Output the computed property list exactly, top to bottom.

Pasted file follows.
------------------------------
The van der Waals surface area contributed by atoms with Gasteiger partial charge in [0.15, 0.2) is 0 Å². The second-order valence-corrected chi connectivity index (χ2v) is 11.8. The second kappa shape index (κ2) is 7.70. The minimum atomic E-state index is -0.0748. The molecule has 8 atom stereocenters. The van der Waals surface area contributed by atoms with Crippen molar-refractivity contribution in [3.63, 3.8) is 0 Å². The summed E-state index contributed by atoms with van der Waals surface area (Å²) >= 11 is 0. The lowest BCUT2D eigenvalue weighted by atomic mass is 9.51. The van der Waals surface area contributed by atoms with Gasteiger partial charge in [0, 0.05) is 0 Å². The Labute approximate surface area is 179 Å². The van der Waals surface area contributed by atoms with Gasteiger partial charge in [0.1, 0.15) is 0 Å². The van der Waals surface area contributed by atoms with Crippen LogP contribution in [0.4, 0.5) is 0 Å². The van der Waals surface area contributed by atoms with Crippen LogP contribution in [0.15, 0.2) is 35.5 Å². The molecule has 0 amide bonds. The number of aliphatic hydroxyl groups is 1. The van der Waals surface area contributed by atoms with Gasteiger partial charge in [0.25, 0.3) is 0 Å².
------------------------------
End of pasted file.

The van der Waals surface area contributed by atoms with Gasteiger partial charge in [0.15, 0.2) is 0 Å². The second-order valence-corrected chi connectivity index (χ2v) is 11.8. The second kappa shape index (κ2) is 7.70. The minimum atomic E-state index is -0.0748. The molecule has 8 atom stereocenters. The van der Waals surface area contributed by atoms with Crippen molar-refractivity contribution in [3.63, 3.8) is 0 Å². The summed E-state index contributed by atoms with van der Waals surface area (Å²) >= 11 is 0. The lowest BCUT2D eigenvalue weighted by atomic mass is 9.51. The van der Waals surface area contributed by atoms with Gasteiger partial charge in [0, 0.05) is 0 Å². The Labute approximate surface area is 179 Å². The van der Waals surface area contributed by atoms with Gasteiger partial charge in [0.1, 0.15) is 0 Å². The van der Waals surface area contributed by atoms with Crippen LogP contribution in [0.4, 0.5) is 0 Å². The van der Waals surface area contributed by atoms with Crippen LogP contribution in [0.15, 0.2) is 35.5 Å². The molecule has 0 amide bonds. The number of aliphatic hydroxyl groups is 1. The van der Waals surface area contributed by atoms with Gasteiger partial charge in [0.25, 0.3) is 0 Å².